Bob's Big Boy Broiler | Los Angeles Conservancy
Photo by John Eng

Bob's Big Boy Broiler

Harvey’s Broiler was the largest drive-in restaurant in Southern California when it opened in 1958. Designed by architect Paul B. Clayton, the combination coffee shop, restaurant, and drive-in sported exuberant Googie features, including a 65-foot-long sign that shone like a beacon on popular Firestone Boulevard. “The Broiler” soon became the hub of Southern California’s booming 1950s cruising culture. 

Widely considered the best remaining example of 1950s Googie drive-in architecture, the Broiler was renamed Johnie’s in 1968 and operated continuously until it closed for good on New Year’s Eve 2001.

The property served as a used-car dealership for years, with tenants neglecting the historic building and even removing original features. The grassroots Friends of Johnie’s advocacy group formed soon after, working with the Conservancy’s volunteer Modern Committee to designate the Broiler as a state landmark.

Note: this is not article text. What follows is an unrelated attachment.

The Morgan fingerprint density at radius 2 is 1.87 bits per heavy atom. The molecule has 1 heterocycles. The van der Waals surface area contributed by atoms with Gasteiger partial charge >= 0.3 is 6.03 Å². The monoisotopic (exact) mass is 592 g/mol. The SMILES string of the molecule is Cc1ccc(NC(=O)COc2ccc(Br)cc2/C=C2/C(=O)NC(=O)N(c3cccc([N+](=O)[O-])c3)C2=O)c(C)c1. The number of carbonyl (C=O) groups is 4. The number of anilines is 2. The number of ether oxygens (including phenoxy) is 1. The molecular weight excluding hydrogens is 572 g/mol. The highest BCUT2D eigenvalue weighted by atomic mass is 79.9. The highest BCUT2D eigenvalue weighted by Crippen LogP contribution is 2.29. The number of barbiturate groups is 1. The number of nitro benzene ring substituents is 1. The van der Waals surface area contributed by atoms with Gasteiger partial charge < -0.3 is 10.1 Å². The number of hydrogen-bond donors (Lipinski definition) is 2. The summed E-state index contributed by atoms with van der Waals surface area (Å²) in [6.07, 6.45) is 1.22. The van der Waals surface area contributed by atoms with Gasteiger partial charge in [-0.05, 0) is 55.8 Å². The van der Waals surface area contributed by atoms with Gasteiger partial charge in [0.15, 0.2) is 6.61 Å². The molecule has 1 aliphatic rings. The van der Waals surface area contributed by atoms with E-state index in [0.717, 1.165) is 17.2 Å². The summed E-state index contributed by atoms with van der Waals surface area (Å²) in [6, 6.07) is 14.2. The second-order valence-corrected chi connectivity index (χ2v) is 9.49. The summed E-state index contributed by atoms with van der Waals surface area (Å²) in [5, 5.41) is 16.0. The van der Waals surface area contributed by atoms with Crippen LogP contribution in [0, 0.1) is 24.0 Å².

After suffering from an illegal partial demolition in 2007, Bob’s Big Boy franchise operator Jim Louder agreed to rebuild the Broiler and operate it as a Bob’s Big Boy restaurant, with the City of Downey Redevelopment Agency making a significant contribution toward the Broiler’s reconstruction. The work to restore and reconstruct the building earned the project team a Conservancy Preservation Award in 2010.

Photo courtesy Architectural Resources Group

Saga Motor Hotel

Local architect Harold Zook designed the Saga to catch the eye of the passing motorist, with a dramatic neon sign in Moorish-inspired script, intricately decorated concrete block elements, and towering palm trees around the glistening swimming pool.
Mel's
Photo by Jessica Hodgdon/L.A. Conservancy

Mel's

A great example of Louis Armet and Eldon Davis early Googie designs, showing their use of angled rooflines, dramatic signage, and other space-age elements that would become even more angled and dramatic in their later work.